Teaching Controversial Issues in the Classroom
In participating in a rigorous academic curriculum and in training for effective citizenship, students may occasionally study controversial subjects, materials or issues. The board believes students should have an opportunity to reach their own decisions and beliefs about conflicting points of view. The study of controversial subjects, materials or issues, therefore, shall be undertaken recognizing the student’s opportunity to:
1. Study, at an appropriate developmental and maturity level, controversial subjects, materials or issues within the context of Board approved curriculum,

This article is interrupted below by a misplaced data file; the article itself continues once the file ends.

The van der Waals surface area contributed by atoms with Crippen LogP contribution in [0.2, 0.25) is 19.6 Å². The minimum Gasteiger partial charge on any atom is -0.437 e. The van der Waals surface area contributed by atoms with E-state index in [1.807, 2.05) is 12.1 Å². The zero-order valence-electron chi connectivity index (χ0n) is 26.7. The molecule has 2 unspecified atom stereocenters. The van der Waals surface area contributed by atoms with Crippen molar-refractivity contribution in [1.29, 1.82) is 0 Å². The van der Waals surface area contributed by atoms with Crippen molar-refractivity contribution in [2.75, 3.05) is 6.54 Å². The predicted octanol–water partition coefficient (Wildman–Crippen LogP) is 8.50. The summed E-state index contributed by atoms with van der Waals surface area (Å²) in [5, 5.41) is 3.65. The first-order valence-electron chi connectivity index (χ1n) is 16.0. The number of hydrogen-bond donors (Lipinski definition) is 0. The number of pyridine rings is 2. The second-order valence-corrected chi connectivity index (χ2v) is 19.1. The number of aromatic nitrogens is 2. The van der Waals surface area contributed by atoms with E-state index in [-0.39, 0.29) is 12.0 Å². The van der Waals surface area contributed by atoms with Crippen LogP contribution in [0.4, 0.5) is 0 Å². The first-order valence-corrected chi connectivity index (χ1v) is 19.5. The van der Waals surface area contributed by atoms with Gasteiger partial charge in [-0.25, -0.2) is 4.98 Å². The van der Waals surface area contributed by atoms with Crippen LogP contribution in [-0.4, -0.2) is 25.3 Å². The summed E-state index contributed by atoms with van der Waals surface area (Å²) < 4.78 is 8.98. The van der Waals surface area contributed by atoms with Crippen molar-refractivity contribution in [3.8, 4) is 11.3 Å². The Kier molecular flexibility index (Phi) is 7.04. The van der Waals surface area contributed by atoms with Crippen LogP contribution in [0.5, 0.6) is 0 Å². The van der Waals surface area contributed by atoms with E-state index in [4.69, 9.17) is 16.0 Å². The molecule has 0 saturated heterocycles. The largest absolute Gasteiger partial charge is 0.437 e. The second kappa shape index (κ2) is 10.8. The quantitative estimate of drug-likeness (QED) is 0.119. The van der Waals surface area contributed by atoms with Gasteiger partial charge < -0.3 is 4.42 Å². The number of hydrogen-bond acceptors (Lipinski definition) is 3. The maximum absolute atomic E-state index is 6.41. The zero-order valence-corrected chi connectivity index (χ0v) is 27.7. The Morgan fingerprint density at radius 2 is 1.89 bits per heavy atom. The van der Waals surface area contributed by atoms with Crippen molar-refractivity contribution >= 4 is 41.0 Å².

2. Have free access to relevant and appropriate information, including the materials that circulate freely in the community,
3. Study under competent instruction in an atmosphere free from bias and prejudice, and
4. Form and express opinions on controversial subjects, materials or issues in a non-disruptive manner, involving a variety of sources, including the home, and without jeopardizing the student’s relationship with teachers, the school or the home.
It shall be the responsibility of the teacher to refrain from advocating partisan causes, sectarian religious views or biased positions in the classroom or through teaching methods. It shall be the responsibility of the principal to ensure academic freedom is allowed but not abused in the classroom.
Proposed: October 1996
Approved: March 10, 1997
Revised: August 14, 2006